Among the most prominent designer brands, Hermès is currently probably the only one which is still able to deliver solid products on a consistent basis, at least for the masculine/unisex side – good, sometimes great, decently boring in the worst cases. This new addition to their classic series confirms that commitment to respect customers’ taste and intelligence. Equipage Geranium is in fact, briefly put, a very solid fragrance. It pays all respects to Equipage’s heritage, cleverly reworking its bone structure by giving it a sharper, colder, more floral yet somehow drier shape – shortly, a fresher, more contemporary look. And also a sort of more transparent, edgy texture. I must say that globally it is very similar to Equipage, even almost too much, and you easily get it since the very opening. “Equipage in spring”, so to speak: all that timeless, distinguished, smoky herbal-woody refinement tinged with a shade of cold, yet cozy an breezy geranium and a sprinkle of spices, topped with a really enjoyable citric accord – citrus was there in Equipage too, here it seems a bit stronger and more persistent. The evolution is equally enjoyable, the scent – which turns out to be quite more long-lasting and bolder than you may assume – gets drier, a bit darker and woodier as a base blend of bitter mossy woods (vetiver mostly) and, I think, some cloves-leather accord gets a more prominent position, with even a touch of grey, slightly powdery smoke arising and giving some dusty, refined warmth to the blend. Still a sharp herbal blend, just a bit moodier and more somber. Oddly enough, as we’re talking about two opposite types of fragrances, the emerging of a general sense of dusty-sweet warmth brings in a really distant echo of the very drydown of Tiffany for Men, too.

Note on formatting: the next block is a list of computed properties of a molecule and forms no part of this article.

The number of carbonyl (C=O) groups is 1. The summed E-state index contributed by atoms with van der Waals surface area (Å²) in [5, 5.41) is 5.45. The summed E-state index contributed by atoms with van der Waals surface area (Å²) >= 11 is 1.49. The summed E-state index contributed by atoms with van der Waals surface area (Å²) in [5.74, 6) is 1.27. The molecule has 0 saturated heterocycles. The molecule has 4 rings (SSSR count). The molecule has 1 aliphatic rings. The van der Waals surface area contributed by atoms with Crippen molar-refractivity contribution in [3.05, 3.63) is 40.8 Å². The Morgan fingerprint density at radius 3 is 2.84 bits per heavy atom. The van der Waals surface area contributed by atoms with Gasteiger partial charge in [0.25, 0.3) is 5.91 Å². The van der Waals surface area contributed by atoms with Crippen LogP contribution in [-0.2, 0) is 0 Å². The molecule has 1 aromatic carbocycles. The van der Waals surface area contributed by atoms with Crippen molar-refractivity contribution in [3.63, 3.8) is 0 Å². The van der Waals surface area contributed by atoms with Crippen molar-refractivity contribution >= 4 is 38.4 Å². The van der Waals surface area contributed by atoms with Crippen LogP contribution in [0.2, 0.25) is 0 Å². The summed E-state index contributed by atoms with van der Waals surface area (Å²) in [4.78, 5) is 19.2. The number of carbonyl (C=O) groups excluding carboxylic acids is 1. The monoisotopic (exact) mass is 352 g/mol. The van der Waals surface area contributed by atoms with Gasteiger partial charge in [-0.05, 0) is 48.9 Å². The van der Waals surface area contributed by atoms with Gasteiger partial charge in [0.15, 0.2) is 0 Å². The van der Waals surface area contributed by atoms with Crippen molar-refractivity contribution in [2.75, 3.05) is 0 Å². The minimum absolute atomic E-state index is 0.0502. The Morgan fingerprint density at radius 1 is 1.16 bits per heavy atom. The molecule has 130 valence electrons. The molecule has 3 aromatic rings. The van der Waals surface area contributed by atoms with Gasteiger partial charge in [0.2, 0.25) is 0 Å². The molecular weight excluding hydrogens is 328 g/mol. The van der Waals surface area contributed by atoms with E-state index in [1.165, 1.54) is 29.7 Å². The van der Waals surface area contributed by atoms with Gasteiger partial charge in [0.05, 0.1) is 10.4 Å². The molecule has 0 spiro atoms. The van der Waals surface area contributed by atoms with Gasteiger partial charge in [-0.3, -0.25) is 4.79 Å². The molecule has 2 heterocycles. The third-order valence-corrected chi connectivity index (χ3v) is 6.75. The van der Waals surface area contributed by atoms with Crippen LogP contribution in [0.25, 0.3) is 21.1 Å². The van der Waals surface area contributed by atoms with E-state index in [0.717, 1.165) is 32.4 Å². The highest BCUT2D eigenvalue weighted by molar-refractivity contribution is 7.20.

Coming to the main feature and the “raison d’etre” of this flanker – the geranium – I am sadly not familiar enough with it, so I can not comment on the specific note extensively. Never been a fan of it, actually. But it seems, well, really good to me here. It smells crisp, tolerably acrid, even slightly fruity and powdery while remaining bracingly sharp and minty. And it shows some evolution, which is often a sign of quality of materials – it doesn’t simply decrease its presence, but it changes and evolves, getting unexpectedly warmer and more “powdery-floral” before leaving the stage to the mossier-woodier drydown, with sandalwood and salty vetiver as nearly-main notes – both quite thin, but fulfilling and solid.
So overall, you surely get the “Equipage” first, and only then, the subtle, brighter floral-spicy variations. In other words, don’t expect a geranium-based scent; rather a subtle, elegantly executed spicy geranium-based variation on Equipage. Whether you care for or know Equipage already, the final result is an extremely pleasant, refined “old school” fragrance with a palpable “vintage” feel (the mossiness, the virile and restrained dryness, the austere herbal-woody structure with that nondescript sort of citric-metallic feel so many classic masculine scents had, and so on – several classic names come to mind, from Monsieur Carven to, obviously, vintage Equipage itself) and a more contemporary tangy accord of spicy-grassy notes. Quite a mature, “over-30” discreet fragrance fitting like a bespoke glove, lasting longer than I expected and projecting just perfectly. Maybe just a tad too close to Equipage to make sense for Equipage fans, but... well done, Hermès.